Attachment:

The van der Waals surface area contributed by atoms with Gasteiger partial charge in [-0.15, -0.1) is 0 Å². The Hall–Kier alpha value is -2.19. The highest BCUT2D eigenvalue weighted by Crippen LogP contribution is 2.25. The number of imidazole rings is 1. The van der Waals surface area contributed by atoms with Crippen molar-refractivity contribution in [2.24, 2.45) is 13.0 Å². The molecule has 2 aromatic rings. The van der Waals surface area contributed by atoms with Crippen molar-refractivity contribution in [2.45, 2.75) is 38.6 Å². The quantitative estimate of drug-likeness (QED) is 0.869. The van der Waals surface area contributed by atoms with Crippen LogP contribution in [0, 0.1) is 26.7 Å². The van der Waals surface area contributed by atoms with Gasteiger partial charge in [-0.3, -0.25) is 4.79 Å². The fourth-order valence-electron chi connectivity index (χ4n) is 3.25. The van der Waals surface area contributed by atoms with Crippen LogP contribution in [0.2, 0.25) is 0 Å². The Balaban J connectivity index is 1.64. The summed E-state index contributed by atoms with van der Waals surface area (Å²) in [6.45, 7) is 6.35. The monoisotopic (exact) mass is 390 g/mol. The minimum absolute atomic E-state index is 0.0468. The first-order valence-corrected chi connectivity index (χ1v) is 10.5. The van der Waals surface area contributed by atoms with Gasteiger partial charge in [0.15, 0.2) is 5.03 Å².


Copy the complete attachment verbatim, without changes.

The van der Waals surface area contributed by atoms with Gasteiger partial charge in [-0.15, -0.1) is 0 Å². The Hall–Kier alpha value is -2.19. The highest BCUT2D eigenvalue weighted by Crippen LogP contribution is 2.25. The number of imidazole rings is 1. The van der Waals surface area contributed by atoms with Crippen molar-refractivity contribution in [2.24, 2.45) is 13.0 Å². The molecule has 2 aromatic rings. The van der Waals surface area contributed by atoms with Crippen molar-refractivity contribution in [2.45, 2.75) is 38.6 Å². The quantitative estimate of drug-likeness (QED) is 0.869. The van der Waals surface area contributed by atoms with Crippen LogP contribution in [0, 0.1) is 26.7 Å². The van der Waals surface area contributed by atoms with Gasteiger partial charge in [-0.3, -0.25) is 4.79 Å². The fourth-order valence-electron chi connectivity index (χ4n) is 3.25. The van der Waals surface area contributed by atoms with Crippen LogP contribution in [0.2, 0.25) is 0 Å². The Balaban J connectivity index is 1.64. The summed E-state index contributed by atoms with van der Waals surface area (Å²) in [6.45, 7) is 6.35. The monoisotopic (exact) mass is 390 g/mol. The minimum absolute atomic E-state index is 0.0468. The first-order valence-corrected chi connectivity index (χ1v) is 10.5. The van der Waals surface area contributed by atoms with Gasteiger partial charge in [0.15, 0.2) is 5.03 Å².